director Raoul Walsh
viewed: 02/16/2013 at the Castro Theatre, SF, CA
The opportunity to see a newly restored print of Douglas Fairbanks/Raoul Walsh’s The Thief of Bagdad was an opportunity not to be missed at this year’s Silent Film Festival Winter Event. Frankly, I’d gladly sit through it all, but I dragged the kids through Snow White (1916), a collection of Buster Keaton shorts, and this epic epic of nearly 3 hours in itself, I felt we’d done pretty darn well.
We had watched The Thief of Bagdad (1924) once before on DVD when the kids were much younger and I was just exposing them to silent film. Felix and another girl his age loved it and remembered it as awesome for years afterward. Much later and not terribly long ago, we watched the British Technicolor remake The Thief of Bagdad (1940), which was brilliant as well in its own way. But now, the kids are older, much more experienced in watching silent films (no longer necessarily needing me to read the inter-titles anymore.)
Frankly, I enjoyed it more than they did this time around. My own memory of the film proved pretty concrete. The first half of the film is a joyous, lush, fantastic and comical tale of the titular hero, a happy-go-lucky thief (the marvelous Fairbanks) who “takes what he wants” and lives as he pleases. Only when he goes to steal from the Caliph’s palace, he falls in love with the princess, and realizes his bon-vivant life needs redemption, which he can achieve under the guidance of religion and the successful accomplishment of a great quest.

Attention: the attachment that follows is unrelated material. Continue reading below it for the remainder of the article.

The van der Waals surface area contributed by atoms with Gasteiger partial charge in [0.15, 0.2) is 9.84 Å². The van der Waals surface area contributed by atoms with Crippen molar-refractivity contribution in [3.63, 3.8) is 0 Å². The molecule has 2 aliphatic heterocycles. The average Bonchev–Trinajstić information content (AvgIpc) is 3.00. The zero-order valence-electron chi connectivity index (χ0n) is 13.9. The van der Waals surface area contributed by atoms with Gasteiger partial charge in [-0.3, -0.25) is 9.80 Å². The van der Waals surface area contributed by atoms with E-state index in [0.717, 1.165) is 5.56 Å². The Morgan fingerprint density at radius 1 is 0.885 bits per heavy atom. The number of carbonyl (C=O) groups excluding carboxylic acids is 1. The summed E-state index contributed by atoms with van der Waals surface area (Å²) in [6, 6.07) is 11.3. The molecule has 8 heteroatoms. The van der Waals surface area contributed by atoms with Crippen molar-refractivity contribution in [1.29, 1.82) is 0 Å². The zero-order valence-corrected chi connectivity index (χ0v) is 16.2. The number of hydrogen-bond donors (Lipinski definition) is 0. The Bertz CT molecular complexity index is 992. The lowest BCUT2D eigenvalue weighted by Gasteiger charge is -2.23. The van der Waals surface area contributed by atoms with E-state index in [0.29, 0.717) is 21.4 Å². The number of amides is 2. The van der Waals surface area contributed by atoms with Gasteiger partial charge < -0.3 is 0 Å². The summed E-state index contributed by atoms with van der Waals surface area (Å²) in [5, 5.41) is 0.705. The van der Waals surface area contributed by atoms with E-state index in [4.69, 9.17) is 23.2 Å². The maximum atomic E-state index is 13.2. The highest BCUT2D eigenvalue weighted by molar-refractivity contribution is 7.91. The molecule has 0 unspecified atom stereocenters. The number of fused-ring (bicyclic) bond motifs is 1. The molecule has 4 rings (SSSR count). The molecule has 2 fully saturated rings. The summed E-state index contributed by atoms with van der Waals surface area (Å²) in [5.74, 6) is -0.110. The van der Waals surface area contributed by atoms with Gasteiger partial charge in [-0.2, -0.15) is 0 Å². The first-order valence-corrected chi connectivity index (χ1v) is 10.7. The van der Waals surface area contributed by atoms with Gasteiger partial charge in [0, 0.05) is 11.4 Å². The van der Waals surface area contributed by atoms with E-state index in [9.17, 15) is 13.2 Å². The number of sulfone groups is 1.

The quest is the second part of the film. The princess’s suitors are sent to the ends of the earth to find the rarest of treasures, with each one trying to outdo the other. Fairbanks goes the farthest, battles a number of creatures, achieves the ultimate goals, of course, and then has to come back to Bagdad to save the princess and the who city from the conniving Asian villain.
The sets are big and lush, the action is big and wonderful. In a lot of ways, it’s not at all unlike the kind of popcorn movies that Hollywood has been churning out most summers ever since. Action and adventure and what would have been some top special effects of the day. Certainly a few of the creatures bear the silly weakness of their technical limitations, but the flying carpet is done in a marvelous stunt and has all the magic that cinema can offer.
In the introduction to the film, it was suggested that Fairbanks “danced” his role, perhaps with a nod to Vaslav Nijinsky, and it was interesting taking that notion in through the film because Fairbanks’ performance is very physical. Even with the full-body emotive acting style of the silents, his movements are outsized and broad. But considering the intention, the fluidity and musicality of his movements, the performance is much easier to fully appreciate. He has an action that he does with his hands to indicate that he’s “wanting” something and while its all far from subtle, it certainly has a vivid energy and sense of “lust for life” that truly embody the character.
Certainly, you can see this film on DVD and hopefully then on a screen of good size, but it cannot be beat to see it on the big screen with live orchestration. Top notch film-going experience.